A Social History of England by Asa Briggs

A Social History of England - Asa Briggs

Social histories are tricky, in that you're often going to be dealing with lots of statistics and Big Issues - and by spending less time with individuals often readers can feel really disconnected from the flesh and blood history. It can turn into all numbers and not enough humanity. Briggs manages the balance really well by tossing in specific details and the occasional (brief) individual biography. While the text can be a bit dry in places, the images tend to make up for those moments. The artwork and photos, which the author stresses are important and were chosen carefully to illustrate the text, are well worth checking out even if you decide not to read the entire book.


What's really impressive about this book is that it covers the history of early man settling in the islands up through the Thatcher government, in only 320 pages (including index). Which made it a helpful "suggested text" in the Brit lit class I was taking, eons ago.


Because I'm a Doctor Who fan I have to add here that I was particularly pleased to see a Dalek in the chapter on the modern era.





Unwritten History

Invasion, Resistance, Settlement and Conquest

Dependence, Expansion and Culture

Order and Conflict

Problems, Opportunities and Achievements

Revolution, Restoration and Settlement

The Quest for Wealth, Power and Pleasure

The Experience of Industrialization

Webs of Communication

Victorianism: Prelude, Expression, Aftermath

The Divides of War

Poverty and Progress

Ends and Beginnings





Random quotes:


p 188: "...The enthusiastic foundry-owner John Wilkinson, who helped make England iron-conscious, had an iron boat, which was as well-known as his iron coffin. After Wilkinson's death the story spread that he would rise out of the coffin and visit his blast furnaces seven years later, and a large crowd gathered for the resurrection."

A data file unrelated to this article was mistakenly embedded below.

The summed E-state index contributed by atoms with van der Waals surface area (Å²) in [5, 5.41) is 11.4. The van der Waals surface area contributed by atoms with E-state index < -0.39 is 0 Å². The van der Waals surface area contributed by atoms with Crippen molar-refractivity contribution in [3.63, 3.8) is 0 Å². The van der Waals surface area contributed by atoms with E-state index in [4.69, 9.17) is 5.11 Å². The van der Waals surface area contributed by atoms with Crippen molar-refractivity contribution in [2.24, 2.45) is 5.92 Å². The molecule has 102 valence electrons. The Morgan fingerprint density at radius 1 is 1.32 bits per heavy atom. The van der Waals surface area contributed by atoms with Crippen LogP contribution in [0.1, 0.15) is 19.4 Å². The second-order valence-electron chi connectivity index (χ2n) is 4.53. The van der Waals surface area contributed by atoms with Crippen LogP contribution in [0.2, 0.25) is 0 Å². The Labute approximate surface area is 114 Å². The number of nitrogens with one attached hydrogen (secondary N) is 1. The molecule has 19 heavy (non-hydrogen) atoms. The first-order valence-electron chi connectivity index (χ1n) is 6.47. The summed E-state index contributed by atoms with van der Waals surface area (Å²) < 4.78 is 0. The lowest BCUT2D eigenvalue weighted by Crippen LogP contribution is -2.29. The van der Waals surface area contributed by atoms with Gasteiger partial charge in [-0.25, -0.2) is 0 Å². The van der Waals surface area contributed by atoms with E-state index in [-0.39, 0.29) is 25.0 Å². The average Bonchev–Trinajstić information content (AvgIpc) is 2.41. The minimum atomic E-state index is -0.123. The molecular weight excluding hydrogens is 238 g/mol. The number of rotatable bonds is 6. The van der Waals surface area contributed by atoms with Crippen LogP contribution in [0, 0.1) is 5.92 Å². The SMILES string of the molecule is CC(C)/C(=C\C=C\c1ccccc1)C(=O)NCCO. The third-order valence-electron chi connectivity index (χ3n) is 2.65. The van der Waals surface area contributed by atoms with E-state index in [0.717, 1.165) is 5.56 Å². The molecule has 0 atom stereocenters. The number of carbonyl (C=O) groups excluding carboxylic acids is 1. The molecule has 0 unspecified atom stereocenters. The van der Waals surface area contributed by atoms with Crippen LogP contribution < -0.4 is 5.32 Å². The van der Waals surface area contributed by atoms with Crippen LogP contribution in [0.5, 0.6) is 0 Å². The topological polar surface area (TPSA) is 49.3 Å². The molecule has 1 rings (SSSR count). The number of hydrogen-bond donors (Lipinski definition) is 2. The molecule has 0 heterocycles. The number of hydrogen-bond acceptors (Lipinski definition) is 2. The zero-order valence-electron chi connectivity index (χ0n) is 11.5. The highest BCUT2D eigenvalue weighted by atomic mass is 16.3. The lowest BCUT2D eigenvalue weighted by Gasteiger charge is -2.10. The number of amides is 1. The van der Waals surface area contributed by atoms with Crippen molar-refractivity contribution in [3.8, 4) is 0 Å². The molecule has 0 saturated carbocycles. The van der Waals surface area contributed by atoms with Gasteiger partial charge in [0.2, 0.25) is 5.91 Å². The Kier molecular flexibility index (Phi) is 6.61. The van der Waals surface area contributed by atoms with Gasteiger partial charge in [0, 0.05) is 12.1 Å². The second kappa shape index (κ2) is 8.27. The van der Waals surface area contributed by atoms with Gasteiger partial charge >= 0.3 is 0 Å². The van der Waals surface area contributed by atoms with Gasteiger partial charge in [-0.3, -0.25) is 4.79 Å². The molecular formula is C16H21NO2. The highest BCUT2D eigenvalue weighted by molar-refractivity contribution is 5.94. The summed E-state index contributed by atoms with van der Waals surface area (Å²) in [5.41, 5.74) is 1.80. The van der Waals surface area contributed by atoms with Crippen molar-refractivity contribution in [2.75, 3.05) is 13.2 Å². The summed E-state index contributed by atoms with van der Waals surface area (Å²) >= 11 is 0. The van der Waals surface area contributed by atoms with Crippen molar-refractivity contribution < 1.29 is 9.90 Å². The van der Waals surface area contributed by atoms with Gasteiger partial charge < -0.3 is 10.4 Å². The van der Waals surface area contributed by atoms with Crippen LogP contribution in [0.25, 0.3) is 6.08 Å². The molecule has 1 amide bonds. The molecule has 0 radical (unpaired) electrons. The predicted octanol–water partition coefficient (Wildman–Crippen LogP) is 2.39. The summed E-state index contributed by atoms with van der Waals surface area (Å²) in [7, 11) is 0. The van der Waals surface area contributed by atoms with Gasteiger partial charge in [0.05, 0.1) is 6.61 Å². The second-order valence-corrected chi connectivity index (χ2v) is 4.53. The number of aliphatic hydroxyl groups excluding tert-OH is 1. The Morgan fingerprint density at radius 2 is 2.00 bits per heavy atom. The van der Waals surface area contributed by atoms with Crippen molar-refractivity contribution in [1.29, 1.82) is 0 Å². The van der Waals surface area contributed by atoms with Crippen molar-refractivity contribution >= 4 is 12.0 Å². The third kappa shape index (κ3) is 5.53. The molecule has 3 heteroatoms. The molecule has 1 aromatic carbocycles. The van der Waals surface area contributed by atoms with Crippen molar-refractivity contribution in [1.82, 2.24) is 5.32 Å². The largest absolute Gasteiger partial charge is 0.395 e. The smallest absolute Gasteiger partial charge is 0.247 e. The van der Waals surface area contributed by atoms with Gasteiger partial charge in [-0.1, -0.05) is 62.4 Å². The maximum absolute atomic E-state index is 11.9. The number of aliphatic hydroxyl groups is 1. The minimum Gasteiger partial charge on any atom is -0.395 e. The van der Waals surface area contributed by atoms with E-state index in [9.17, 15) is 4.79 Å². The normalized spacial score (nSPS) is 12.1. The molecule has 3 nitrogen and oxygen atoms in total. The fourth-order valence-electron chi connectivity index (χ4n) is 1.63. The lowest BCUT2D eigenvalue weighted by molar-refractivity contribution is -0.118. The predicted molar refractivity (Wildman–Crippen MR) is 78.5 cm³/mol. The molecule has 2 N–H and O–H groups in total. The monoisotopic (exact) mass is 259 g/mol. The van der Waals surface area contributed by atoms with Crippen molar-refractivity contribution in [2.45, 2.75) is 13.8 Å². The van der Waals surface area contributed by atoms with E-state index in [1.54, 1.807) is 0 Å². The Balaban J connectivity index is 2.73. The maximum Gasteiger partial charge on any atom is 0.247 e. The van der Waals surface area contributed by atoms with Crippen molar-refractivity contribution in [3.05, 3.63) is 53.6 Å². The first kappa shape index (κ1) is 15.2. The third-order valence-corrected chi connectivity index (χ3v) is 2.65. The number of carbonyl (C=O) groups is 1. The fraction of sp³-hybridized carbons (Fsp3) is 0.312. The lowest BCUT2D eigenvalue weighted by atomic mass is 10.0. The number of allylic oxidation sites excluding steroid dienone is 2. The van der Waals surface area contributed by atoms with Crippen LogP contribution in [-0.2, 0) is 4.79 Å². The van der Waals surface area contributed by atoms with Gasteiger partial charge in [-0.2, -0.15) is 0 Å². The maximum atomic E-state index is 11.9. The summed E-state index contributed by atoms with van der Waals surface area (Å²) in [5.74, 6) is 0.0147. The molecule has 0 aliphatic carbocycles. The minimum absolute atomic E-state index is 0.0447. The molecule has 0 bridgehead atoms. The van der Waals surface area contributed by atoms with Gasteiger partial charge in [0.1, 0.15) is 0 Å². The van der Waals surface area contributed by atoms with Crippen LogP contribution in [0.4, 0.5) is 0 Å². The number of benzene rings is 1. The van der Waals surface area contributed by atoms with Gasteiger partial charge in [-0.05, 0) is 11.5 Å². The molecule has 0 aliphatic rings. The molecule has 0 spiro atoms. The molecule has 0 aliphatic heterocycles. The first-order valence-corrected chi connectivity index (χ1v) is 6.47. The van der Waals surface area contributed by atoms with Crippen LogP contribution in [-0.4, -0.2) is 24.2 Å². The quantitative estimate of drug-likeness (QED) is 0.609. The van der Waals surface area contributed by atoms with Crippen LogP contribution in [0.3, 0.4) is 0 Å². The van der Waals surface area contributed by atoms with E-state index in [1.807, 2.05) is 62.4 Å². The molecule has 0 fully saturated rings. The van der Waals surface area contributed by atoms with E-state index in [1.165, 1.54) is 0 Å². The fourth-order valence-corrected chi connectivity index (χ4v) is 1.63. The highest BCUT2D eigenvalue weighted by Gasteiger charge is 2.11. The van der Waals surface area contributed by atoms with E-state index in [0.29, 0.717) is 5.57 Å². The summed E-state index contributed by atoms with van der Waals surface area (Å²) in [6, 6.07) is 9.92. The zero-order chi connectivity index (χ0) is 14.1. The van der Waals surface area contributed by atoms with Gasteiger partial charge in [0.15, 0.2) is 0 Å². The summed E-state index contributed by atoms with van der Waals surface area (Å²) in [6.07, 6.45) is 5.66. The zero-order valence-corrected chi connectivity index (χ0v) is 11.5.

And there's nothing more in the text about Wilkinson's resurrection-no-show - so no idea what the crowd's response was.


p 217-218: "...There were also restrictions on the freedom of the motorist: the Red Flag Act of 1865, extended with limited amendments in 1878, restricted speeds to four miles an hour in the country and two miles an hour in the towns and required every 'road locomotive' to have three attendants, one to walk not less than six yards in front carrying a red flag."


I'll let you pause here to contemplate traveling at the blazing speeds of 4 and 2 miles an hour.


p 242: "...One particularly illuminating mid-Victorian book on sex, the first edition of which appeared in 1857, was Dr Acton’s Functions and Disorders of the Reproductive Organs in Youth, in Adult Age, and in Advanced Life, Considered in their Physiological, Social and Psychological Relations. Acton...stated categorically - and he was not alone in this appraisal - that ‘intellectual qualities are usually in an inverse ratio to the sexual appetites. It would almost seem as if the two were incompatible; the exercise of the one annihilating the other.’ “


Here's a link to Functions and Disorders - and no, I'm not going to even pretend I'm going to read it. ...Ok later I might skim it for further humor - but it looks like a lot of dullness to dig through.